Sermon to a Specific Congregation

On any particular Sunday, you’ll likely hear immigration, poverty, race, or injustice mentioned in the sermon at our church—not because of the latest headlines but because of our commitment to connect Scripture with our congregants’ lives.
As a church in a low-income and disadvantaged community in Austin, Texas, over 50 percent of our congregation is Latino, most are bilingual, and many are immigrants. These topics reflect their daily struggles.

When we preach from the Book of Ruth, for example, we specifically address Ruth’s immigration journey, her border crossings, her vulnerable status in a new land, and the socioeconomic and cultural dynamics of the story.

When we preach from Genesis 16, we tell our people—some of whom have fled human trafficking—that, as with Hagar, God sees them, understands their pain, and cares for them, even when they feel utterly alone.

And when we preach the story of David and Bathsheba, we do so with a sensitivity to the women in our church who’ve been abused or sexually assaulted, emphasizing that David’s misuse of power was a form of rape and that God will bring a reckoning for this kind of evil.

We do all of this because we are committed to local expositional preaching. As John Stott writes in Between Two Worlds, “Preaching is not exposition only but communication, not just the exegesis of a text but the conveying of a God-given message to living people who need to hear it.”

It’s the preacher’s job to personalize and contextualize God’s Word to the listeners—to bring the people’s needs, cares, and questions to the text and consider how God’s Word is directly speaking to them.

Know Your Sheep

Rather than producing a generic sermon that anyone could listen to, local preaching means crafting sermons as a shepherd who deeply and intimately knows one’s sheep. This is Jesus’ commission to Peter in John 21:15–17. “Feed my sheep” is a metaphorical challenge to spiritually nourish God’s people with God’s Word.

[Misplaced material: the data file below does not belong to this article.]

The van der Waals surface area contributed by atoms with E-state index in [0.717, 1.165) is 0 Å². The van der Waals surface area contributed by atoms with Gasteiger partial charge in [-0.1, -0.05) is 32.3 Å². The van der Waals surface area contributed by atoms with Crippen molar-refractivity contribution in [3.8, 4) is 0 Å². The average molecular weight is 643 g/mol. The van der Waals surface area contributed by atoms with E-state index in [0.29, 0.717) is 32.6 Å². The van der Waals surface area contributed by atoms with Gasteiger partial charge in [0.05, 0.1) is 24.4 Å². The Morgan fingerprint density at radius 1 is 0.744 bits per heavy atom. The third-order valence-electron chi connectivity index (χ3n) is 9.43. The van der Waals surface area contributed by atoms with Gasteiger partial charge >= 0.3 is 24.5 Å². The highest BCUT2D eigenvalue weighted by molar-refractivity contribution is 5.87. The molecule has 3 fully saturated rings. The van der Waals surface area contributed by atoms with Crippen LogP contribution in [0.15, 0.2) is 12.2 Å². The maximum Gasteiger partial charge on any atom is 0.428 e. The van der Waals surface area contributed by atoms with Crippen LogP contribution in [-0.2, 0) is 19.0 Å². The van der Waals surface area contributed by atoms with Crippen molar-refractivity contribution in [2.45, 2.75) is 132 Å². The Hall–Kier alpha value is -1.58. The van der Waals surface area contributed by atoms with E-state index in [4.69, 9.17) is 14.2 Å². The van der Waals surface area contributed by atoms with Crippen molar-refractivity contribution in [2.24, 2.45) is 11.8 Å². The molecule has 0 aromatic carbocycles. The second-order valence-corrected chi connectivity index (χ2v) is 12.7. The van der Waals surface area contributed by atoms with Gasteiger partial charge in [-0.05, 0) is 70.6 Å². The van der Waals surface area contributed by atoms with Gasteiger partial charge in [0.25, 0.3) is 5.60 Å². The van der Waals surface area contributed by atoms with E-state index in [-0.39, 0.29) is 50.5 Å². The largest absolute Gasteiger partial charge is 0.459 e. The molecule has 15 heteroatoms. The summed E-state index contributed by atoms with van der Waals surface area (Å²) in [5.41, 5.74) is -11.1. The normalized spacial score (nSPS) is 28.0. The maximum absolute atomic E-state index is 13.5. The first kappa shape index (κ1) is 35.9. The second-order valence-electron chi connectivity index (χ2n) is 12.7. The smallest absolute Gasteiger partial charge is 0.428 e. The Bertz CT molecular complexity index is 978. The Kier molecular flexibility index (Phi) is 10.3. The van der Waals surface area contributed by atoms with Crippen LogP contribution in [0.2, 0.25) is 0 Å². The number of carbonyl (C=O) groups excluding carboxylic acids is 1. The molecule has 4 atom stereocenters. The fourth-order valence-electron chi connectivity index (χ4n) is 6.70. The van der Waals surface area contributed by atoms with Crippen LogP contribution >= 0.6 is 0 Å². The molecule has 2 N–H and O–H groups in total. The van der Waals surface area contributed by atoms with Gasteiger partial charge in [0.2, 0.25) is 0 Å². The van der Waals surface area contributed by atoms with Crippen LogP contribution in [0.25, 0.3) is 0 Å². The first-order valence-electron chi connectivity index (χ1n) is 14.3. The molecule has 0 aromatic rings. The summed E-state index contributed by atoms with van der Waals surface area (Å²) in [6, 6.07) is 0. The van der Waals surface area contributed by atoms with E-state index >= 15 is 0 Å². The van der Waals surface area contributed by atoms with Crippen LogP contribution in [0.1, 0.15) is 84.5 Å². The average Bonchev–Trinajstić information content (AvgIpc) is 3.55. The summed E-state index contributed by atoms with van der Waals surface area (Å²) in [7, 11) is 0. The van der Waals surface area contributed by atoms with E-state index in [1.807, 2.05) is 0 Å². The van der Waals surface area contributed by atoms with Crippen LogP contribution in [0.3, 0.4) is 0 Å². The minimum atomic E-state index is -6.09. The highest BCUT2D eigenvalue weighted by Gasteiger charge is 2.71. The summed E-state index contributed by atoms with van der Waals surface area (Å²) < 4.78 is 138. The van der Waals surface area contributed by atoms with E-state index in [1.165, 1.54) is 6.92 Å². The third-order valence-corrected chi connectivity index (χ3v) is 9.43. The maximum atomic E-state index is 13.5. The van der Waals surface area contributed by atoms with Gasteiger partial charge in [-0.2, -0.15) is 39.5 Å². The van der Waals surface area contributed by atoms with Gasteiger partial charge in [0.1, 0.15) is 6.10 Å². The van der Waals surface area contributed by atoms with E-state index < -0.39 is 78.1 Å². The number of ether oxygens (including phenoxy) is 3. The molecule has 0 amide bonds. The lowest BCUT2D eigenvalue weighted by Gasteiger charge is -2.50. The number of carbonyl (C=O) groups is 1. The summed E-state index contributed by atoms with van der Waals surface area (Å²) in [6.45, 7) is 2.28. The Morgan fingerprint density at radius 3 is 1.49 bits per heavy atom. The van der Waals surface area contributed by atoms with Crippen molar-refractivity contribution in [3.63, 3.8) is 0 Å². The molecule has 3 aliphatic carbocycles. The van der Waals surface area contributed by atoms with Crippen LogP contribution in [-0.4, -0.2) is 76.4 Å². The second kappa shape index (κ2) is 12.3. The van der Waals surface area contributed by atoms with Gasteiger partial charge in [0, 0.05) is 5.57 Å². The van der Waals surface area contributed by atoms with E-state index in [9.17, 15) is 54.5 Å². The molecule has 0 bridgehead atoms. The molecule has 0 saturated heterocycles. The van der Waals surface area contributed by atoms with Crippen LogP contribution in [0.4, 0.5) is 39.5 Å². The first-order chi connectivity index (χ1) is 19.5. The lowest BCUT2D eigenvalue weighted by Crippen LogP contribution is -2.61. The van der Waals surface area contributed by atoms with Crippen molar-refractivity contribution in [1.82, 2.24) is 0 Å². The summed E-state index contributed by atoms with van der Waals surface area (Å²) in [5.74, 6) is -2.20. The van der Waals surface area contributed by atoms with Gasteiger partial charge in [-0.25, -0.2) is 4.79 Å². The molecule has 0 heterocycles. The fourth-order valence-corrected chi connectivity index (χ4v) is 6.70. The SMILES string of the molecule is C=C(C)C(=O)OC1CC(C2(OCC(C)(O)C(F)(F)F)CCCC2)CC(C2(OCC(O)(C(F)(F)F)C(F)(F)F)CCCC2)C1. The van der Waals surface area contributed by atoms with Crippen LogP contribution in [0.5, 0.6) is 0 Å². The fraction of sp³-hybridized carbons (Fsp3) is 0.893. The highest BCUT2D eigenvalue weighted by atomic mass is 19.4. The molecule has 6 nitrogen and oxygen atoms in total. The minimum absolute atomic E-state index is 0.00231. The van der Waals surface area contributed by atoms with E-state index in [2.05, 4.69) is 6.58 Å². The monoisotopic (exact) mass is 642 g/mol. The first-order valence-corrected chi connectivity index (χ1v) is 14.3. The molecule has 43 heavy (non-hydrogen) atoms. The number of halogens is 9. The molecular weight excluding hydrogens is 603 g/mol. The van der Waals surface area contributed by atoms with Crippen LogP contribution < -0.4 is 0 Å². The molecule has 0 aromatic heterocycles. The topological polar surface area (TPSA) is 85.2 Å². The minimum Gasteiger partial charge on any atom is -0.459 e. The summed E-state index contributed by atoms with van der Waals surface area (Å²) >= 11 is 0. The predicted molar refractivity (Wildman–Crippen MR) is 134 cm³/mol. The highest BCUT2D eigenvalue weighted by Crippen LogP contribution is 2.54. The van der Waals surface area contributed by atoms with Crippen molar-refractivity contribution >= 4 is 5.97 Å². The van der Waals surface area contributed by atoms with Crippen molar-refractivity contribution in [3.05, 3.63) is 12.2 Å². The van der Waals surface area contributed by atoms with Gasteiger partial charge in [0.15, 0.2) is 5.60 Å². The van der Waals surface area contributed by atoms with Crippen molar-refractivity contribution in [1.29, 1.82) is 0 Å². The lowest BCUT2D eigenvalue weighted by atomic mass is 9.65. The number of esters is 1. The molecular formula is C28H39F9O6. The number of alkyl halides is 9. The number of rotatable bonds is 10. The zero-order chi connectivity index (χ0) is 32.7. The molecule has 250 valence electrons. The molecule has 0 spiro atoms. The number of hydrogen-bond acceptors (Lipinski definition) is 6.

The shepherd’s task, as Peter describes it, is to care for the “flock that is under your care” (1 Pet. 5:2, emphasis added). This call is more local than global in focus, as our attention is on knowing our sheep and on laboring to feed and protect them.

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No two flocks are the same. So, preachers must prepare their sermons knowing whom they are feeding.

A preacher is “an ethnographer of the congregation,” writes theology professor Ruth Conrad. This means asking ourselves, What is our congregation’s cultural makeup? What is the specific socioeconomic and educational background of each person who calls this church home? Who is having marriage difficulties, faith struggles, and parenting challenges?

What sicknesses, diseases, and pains are in our midst? Who has been bullied or shamed? Who is struggling with mental health? We must know the specific answers to these questions and lovingly respond to real lives through our preaching.

Be Ready to Pivot

This requires a willingness to keep sermon planning flexible. Our preaching calendars must be malleable enough that they can be interrupted—that we can stop mid-series and turn to a completely different passage to tend to a need in our congregation.

For example, during a sermon series on Genesis at our church, it became apparent by chapter 2 that we needed to address the subject of human sexuality more directly. Conversations with church members revealed that some were wrestling with society’s view of sexuality, others were struggling with their own sexual desires, and others were trying to parse out the meaning of maleness and femaleness. These issues felt pressing, so we adjusted our plans and devoted another entire sermon to human sexuality to help our congregation process their questions from the prior week. Several church members expressed appreciation that we made space to linger on this topic.

If Needed, Preach on Repeat